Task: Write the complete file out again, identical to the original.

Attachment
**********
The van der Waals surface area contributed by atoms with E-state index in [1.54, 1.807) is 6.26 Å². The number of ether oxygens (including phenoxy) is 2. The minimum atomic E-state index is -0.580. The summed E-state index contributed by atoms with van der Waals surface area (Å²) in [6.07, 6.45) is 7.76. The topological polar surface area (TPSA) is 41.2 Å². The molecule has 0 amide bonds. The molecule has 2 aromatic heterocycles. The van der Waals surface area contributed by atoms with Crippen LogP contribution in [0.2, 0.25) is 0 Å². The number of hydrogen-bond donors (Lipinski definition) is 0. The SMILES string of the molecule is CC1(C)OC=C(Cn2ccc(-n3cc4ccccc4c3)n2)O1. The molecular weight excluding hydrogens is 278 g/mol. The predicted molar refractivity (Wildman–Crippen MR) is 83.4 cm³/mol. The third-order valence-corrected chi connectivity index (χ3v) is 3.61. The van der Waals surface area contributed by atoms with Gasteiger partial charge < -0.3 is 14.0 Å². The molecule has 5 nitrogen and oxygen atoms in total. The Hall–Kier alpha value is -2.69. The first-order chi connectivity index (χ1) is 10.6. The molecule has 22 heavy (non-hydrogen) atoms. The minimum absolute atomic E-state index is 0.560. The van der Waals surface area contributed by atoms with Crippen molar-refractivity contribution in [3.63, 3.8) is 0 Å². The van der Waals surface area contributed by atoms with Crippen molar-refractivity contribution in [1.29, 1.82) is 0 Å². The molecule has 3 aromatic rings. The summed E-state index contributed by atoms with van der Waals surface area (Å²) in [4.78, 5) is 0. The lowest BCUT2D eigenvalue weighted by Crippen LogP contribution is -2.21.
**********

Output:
The van der Waals surface area contributed by atoms with E-state index in [1.54, 1.807) is 6.26 Å². The number of ether oxygens (including phenoxy) is 2. The minimum atomic E-state index is -0.580. The summed E-state index contributed by atoms with van der Waals surface area (Å²) in [6.07, 6.45) is 7.76. The topological polar surface area (TPSA) is 41.2 Å². The molecule has 0 amide bonds. The molecule has 2 aromatic heterocycles. The van der Waals surface area contributed by atoms with Crippen LogP contribution in [0.2, 0.25) is 0 Å². The number of hydrogen-bond donors (Lipinski definition) is 0. The SMILES string of the molecule is CC1(C)OC=C(Cn2ccc(-n3cc4ccccc4c3)n2)O1. The molecular weight excluding hydrogens is 278 g/mol. The predicted molar refractivity (Wildman–Crippen MR) is 83.4 cm³/mol. The third-order valence-corrected chi connectivity index (χ3v) is 3.61. The van der Waals surface area contributed by atoms with Gasteiger partial charge < -0.3 is 14.0 Å². The molecule has 5 nitrogen and oxygen atoms in total. The Hall–Kier alpha value is -2.69. The first-order chi connectivity index (χ1) is 10.6. The molecule has 22 heavy (non-hydrogen) atoms. The minimum absolute atomic E-state index is 0.560. The van der Waals surface area contributed by atoms with Crippen molar-refractivity contribution in [3.63, 3.8) is 0 Å². The van der Waals surface area contributed by atoms with Crippen molar-refractivity contribution in [1.29, 1.82) is 0 Å². The molecule has 3 aromatic rings. The summed E-state index contributed by atoms with van der Waals surface area (Å²) in [4.78, 5) is 0. The lowest BCUT2D eigenvalue weighted by Crippen LogP contribution is -2.21.